A handful of interesting, informative, and insightful articles.
News, editorials, columns, essays, et al.
Countercultures: Past, Present, and Future by Irving Kristol @ American Enterprise Institute (ht):
The counterculture that emerged in the United States in the 1960s and pretty much simultaneously in all the Western democracies is certainly one of the most significant events in the last half-century of Western civilization. It is reshaping our educational systems, our arts, our forms of entertainment, our sexual conventions, our moral codes. So it is important that we understand it. It is not enough for us to criticize it to point out the fallacies and incoherence of its arguments, the absurdities of its self-righteous dogmatism, the shocking social problems it has either generated or exacerbated, the folly of its presumptions, the shallowness of its pretentious claims. The criticisms are all valid but surprisingly ineffectual. The counterculture seems quite immune to them. This suggests to me that we do not, as yet, have a grip on the phenomenon. We fail to realize that it is always more important to understand why fantastical beliefs are entertained, often by very intelligent people, than simply to refute them.
I do not find much more understanding in the other kinds of literature that have developed around the topic of the counterculture. The apologetic, self-justifying literature, of course, points to the "iniquities" of our society and our civilization, and assumes that further understanding is superfluous. The critical literature of a social-scientific bent is unhelpful since it is obvious that nothing happened to provoke this rebellion there was no visible crisis, or even any sense of crisis, in the economies, the societies, the politics of the West. The emergence of the counterculture, for example, antedates by several years America's serious involvement in Vietnam, and in any case such a parochial explanation overlooks the international nature of the movement.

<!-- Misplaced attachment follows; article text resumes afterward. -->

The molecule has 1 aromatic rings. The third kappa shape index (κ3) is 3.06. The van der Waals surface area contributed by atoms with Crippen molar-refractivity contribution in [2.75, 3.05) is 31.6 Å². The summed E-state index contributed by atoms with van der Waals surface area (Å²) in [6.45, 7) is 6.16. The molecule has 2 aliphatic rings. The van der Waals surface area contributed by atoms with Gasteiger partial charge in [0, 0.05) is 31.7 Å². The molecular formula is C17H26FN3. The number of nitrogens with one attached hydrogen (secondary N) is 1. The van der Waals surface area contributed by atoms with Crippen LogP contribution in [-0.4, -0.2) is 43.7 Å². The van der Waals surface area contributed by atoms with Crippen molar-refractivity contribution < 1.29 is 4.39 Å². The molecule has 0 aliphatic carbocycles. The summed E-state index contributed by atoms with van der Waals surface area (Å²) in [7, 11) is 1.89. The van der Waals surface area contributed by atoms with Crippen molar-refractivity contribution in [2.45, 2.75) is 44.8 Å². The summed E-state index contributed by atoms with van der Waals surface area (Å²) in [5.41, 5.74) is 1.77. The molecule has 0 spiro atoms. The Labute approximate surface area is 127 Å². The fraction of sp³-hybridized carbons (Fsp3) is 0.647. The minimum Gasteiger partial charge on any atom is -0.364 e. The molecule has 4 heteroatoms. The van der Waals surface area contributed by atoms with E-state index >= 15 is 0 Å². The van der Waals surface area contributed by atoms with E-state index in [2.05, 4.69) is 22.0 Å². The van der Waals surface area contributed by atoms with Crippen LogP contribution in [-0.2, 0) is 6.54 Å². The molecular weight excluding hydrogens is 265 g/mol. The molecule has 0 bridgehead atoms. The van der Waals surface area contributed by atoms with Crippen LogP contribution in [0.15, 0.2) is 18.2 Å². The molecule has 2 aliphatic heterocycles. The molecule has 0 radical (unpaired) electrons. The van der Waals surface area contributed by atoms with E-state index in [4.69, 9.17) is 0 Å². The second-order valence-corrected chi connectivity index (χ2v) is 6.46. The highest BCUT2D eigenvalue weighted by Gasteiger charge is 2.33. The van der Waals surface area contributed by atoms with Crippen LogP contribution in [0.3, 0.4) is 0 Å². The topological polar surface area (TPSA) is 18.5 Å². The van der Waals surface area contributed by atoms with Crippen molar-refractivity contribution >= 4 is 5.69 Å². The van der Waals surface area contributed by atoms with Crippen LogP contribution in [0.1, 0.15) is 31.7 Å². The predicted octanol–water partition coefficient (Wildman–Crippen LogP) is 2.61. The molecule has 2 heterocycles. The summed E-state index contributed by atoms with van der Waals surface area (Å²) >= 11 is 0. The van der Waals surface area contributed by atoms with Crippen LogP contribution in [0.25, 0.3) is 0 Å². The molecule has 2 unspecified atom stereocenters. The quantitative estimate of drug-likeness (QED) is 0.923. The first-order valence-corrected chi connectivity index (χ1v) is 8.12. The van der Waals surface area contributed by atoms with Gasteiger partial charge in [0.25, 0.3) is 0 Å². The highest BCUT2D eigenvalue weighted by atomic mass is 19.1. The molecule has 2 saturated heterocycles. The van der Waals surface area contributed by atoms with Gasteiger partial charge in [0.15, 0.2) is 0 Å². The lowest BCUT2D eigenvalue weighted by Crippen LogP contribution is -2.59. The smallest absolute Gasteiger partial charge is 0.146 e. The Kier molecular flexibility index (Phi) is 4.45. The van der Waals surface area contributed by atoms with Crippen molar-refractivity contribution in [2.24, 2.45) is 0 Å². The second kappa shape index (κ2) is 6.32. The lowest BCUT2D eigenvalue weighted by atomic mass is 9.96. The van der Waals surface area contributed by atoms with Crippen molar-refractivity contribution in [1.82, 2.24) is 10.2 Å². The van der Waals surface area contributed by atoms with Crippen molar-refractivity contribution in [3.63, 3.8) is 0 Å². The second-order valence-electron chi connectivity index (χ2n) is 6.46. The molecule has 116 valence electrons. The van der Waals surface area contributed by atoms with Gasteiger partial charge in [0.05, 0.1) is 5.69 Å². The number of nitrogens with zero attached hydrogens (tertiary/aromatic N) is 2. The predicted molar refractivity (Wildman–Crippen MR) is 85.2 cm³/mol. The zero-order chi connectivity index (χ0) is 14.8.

I think the place to begin with any understanding of the counterculture is with its self-designation as a "counterculture." We are dealing here with a movement that is against culture. Not a dissenting cultural movement within our culture, not an urge to reform and reshape our culture, but an avowed hostility to "culture" itself and this on the part of intellectuals, professors, and artists. What can this possibly mean?...
My First Year with the Eucharist by Carolyn Foster @ Adoremus Bulletin (ht):
Not long ago I asked my spiritual director what the difference is between praying in front of the tabernacle and praying at home or while commuting to and from work. She responded with a simple but firm comment on the Real Presence of Christ in the Eucharist, and added that some people do like to pray, for example, while walking in nature.
The question was a bit of a formality because the Holy Spirit was already forming the answer in my mind around this time approximately a year after my baptism into the Catholic Church.